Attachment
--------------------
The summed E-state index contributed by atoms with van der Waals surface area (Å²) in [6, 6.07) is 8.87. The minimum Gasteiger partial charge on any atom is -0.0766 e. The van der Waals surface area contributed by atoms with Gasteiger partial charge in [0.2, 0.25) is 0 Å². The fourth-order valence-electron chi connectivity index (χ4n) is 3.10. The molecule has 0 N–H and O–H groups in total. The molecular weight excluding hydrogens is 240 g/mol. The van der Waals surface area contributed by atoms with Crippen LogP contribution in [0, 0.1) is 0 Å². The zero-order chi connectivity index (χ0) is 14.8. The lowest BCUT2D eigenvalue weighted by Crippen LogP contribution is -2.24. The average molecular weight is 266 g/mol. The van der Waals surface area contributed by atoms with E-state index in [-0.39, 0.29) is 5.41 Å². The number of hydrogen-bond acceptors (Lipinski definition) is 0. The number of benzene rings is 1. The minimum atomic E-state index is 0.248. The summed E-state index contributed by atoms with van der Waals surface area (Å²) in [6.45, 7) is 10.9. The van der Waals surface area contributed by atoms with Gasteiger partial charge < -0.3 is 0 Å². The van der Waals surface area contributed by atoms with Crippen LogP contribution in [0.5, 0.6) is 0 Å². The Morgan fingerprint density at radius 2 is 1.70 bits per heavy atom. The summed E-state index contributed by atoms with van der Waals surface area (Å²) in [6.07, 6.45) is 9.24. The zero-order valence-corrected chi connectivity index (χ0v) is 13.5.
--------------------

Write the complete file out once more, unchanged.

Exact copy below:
The summed E-state index contributed by atoms with van der Waals surface area (Å²) in [6, 6.07) is 8.87. The minimum Gasteiger partial charge on any atom is -0.0766 e. The van der Waals surface area contributed by atoms with Gasteiger partial charge in [0.2, 0.25) is 0 Å². The fourth-order valence-electron chi connectivity index (χ4n) is 3.10. The molecule has 0 N–H and O–H groups in total. The molecular weight excluding hydrogens is 240 g/mol. The van der Waals surface area contributed by atoms with Crippen LogP contribution in [0, 0.1) is 0 Å². The zero-order chi connectivity index (χ0) is 14.8. The lowest BCUT2D eigenvalue weighted by Crippen LogP contribution is -2.24. The average molecular weight is 266 g/mol. The van der Waals surface area contributed by atoms with E-state index in [-0.39, 0.29) is 5.41 Å². The number of hydrogen-bond acceptors (Lipinski definition) is 0. The number of benzene rings is 1. The minimum atomic E-state index is 0.248. The summed E-state index contributed by atoms with van der Waals surface area (Å²) in [6.45, 7) is 10.9. The van der Waals surface area contributed by atoms with Gasteiger partial charge < -0.3 is 0 Å². The van der Waals surface area contributed by atoms with Crippen LogP contribution in [0.5, 0.6) is 0 Å². The Morgan fingerprint density at radius 2 is 1.70 bits per heavy atom. The summed E-state index contributed by atoms with van der Waals surface area (Å²) in [6.07, 6.45) is 9.24. The zero-order valence-corrected chi connectivity index (χ0v) is 13.5.